Despite advances in ovarian cancer chemotherapy regimens, there is a high rate recurrence. Second-line ovarian cancer therapy often aims at prolonging survival and time to symptom recurrence. When disease progression or recurrence occurs after primary chemotherapy, choice of subsequent therapy must be individualized.
Due to poor response rates with repeat dosing with platinum agents, second-line treatment for platinum-resistant patients usually involves a cytotoxic agent that uses a different mechanism. These agents include topoisomerase inhibitors (etoposide, topotecan), alkylating agents (ifosfamide, cyclophosphamide), and other chemotherapies (doxorubicin, gemcitabine, docetaxel).
At this time, no one drug combination has been shown to be more efficacious; thus, currently, there is no standard-of-care salvage treatment recommendation.
Moreover, these agents used at the maximum tolerated doses may be difficult to administer and are often associated with severe side-effects, sometimes requiring hospitalization.
Not surprisingly, therefore, patient attitudes to toxic chemotherapy regimens for advanced, platinum resistant, ovarian cancer are often negative, as the adverse effects of treatment often seem to outweigh any potential benefits. Thus, the introduction of newer approaches, having improved or at least equivalent efficacy but reduced toxicity, are highly desirable. Therapy must be individualized according to previous response, toxicities, and patient wishes.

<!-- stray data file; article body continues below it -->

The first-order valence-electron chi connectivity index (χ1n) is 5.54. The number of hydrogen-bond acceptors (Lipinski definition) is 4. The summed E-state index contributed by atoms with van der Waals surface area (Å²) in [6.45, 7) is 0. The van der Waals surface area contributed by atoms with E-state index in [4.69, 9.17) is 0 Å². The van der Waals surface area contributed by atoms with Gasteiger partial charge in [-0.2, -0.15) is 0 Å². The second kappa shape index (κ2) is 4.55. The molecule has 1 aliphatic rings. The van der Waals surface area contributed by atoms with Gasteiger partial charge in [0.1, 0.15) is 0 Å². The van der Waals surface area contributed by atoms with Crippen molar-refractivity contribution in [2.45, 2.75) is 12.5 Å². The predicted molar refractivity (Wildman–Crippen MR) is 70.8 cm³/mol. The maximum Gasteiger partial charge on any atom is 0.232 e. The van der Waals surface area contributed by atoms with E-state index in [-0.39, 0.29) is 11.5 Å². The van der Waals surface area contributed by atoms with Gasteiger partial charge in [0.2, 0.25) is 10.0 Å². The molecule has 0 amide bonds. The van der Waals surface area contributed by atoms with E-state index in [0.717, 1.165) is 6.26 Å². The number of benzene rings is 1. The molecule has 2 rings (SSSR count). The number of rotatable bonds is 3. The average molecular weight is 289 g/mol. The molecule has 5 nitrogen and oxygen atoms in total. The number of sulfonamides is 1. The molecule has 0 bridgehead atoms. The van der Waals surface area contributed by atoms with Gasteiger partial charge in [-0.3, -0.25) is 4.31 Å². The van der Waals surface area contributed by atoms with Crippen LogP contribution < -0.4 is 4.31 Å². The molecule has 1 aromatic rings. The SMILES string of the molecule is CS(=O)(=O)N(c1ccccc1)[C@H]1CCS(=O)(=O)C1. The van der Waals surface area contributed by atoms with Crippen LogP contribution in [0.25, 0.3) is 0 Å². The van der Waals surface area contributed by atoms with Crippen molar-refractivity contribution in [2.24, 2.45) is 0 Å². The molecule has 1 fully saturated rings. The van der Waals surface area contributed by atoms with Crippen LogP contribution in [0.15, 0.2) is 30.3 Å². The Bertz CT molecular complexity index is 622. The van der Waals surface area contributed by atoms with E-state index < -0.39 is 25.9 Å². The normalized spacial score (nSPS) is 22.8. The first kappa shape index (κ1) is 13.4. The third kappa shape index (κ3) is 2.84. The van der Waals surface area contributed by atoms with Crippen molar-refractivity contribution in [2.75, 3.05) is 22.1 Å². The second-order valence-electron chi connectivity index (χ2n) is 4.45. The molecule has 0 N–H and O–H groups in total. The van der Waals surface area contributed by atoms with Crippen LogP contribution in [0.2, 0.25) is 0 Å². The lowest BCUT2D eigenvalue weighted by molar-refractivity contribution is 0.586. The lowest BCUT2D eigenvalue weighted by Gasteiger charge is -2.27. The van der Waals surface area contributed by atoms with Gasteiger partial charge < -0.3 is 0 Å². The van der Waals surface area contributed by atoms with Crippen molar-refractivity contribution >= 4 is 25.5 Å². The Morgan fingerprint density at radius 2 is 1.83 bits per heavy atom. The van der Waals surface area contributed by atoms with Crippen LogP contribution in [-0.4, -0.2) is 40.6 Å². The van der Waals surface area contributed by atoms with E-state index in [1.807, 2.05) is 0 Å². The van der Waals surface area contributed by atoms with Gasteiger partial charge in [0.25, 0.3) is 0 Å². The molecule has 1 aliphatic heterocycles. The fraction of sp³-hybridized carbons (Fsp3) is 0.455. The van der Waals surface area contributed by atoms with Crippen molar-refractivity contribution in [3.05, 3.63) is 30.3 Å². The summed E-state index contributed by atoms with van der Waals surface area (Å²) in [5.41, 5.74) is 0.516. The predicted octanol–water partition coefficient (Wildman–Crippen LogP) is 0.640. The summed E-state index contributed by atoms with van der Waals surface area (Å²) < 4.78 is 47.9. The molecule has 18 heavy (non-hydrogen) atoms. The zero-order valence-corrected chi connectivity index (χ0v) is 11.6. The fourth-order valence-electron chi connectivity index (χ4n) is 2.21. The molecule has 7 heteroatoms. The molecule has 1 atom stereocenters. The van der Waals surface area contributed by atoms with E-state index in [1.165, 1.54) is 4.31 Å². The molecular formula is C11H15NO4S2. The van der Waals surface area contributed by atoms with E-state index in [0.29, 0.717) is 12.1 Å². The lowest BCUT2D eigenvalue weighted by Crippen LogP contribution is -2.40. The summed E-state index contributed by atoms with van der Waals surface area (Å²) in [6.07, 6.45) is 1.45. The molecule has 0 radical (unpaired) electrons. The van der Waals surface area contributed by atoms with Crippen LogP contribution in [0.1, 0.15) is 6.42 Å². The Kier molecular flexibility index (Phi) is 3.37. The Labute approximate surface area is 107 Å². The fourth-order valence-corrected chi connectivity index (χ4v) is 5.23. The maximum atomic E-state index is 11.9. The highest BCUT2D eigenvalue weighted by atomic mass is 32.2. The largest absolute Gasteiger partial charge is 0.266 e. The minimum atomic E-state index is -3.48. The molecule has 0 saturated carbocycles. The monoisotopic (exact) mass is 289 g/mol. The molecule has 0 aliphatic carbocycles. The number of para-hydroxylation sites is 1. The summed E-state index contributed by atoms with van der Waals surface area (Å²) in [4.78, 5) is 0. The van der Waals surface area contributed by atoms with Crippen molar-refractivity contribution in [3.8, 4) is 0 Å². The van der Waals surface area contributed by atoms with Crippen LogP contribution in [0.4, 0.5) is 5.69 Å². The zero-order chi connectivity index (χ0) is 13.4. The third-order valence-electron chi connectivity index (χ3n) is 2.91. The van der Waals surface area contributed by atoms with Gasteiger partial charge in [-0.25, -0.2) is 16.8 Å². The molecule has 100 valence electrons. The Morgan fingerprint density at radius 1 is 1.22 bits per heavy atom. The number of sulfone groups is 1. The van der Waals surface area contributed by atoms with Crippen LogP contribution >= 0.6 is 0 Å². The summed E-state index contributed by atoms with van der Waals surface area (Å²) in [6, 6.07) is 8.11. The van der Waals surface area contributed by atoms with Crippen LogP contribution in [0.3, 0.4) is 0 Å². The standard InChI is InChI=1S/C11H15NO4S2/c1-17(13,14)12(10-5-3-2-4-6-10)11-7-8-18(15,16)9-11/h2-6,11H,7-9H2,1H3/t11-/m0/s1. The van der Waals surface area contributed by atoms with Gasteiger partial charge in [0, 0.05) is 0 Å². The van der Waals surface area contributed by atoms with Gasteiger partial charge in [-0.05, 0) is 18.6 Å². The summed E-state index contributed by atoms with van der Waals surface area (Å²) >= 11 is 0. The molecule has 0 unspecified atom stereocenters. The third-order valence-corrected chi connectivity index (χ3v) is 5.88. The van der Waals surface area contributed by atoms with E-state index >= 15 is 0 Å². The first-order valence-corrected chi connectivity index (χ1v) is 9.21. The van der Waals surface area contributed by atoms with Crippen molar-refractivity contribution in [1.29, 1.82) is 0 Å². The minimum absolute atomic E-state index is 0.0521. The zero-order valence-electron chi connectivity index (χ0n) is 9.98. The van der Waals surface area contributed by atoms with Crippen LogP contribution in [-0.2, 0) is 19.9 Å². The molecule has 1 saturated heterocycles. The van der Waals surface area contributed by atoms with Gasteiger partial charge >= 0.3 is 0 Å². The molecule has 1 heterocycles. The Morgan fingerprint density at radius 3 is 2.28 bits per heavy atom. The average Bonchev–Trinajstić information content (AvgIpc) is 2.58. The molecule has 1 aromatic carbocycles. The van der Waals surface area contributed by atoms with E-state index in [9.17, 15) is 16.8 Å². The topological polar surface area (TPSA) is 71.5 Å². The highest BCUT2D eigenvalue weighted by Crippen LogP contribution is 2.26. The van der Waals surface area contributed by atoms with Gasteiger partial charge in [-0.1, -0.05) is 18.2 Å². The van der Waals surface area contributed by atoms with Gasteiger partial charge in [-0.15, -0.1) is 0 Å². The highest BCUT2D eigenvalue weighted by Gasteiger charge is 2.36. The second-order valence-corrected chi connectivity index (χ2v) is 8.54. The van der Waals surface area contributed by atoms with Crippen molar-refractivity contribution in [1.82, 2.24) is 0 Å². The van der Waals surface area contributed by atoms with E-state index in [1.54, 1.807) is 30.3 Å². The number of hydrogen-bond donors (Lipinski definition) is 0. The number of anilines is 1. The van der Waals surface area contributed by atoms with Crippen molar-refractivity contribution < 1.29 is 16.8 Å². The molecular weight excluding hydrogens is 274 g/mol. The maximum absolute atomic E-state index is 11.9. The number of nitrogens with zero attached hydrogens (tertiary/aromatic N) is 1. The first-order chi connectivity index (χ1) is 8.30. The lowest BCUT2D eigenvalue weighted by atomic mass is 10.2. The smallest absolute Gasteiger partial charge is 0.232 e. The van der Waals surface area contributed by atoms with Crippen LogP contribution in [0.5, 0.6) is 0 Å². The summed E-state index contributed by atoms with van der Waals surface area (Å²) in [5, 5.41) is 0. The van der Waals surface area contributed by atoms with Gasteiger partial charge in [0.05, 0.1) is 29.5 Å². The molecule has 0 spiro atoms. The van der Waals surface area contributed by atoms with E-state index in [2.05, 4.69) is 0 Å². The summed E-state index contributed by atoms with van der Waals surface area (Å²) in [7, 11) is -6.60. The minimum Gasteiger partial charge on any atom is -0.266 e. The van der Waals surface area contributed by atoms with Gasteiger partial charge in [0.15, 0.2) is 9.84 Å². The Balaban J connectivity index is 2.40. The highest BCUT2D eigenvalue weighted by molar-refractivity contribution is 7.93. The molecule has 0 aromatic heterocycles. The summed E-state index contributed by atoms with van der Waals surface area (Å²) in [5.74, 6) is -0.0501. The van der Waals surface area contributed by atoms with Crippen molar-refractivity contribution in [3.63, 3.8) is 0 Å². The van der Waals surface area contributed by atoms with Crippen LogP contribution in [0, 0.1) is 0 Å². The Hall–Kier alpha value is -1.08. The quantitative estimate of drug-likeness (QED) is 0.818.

Instead of only using short bursts of toxic MTD chemotherapy with long breaks to allow recovery from the harmful side effects, there is now a shift in thinking towards the view that more compressed or accelerated schedules of drug administration using much smaller individual doses than the MTD would be more effective, not only in terms of reducing certain toxicities, but perhaps even improving anti tumour effects as well . The most recent refinement of this concept is called "metronomic" chemotherapy, which refers to the frequent, even daily, administration of chemotherapeutics at doses significantly below the MTD, with no prolonged drug-free breaks.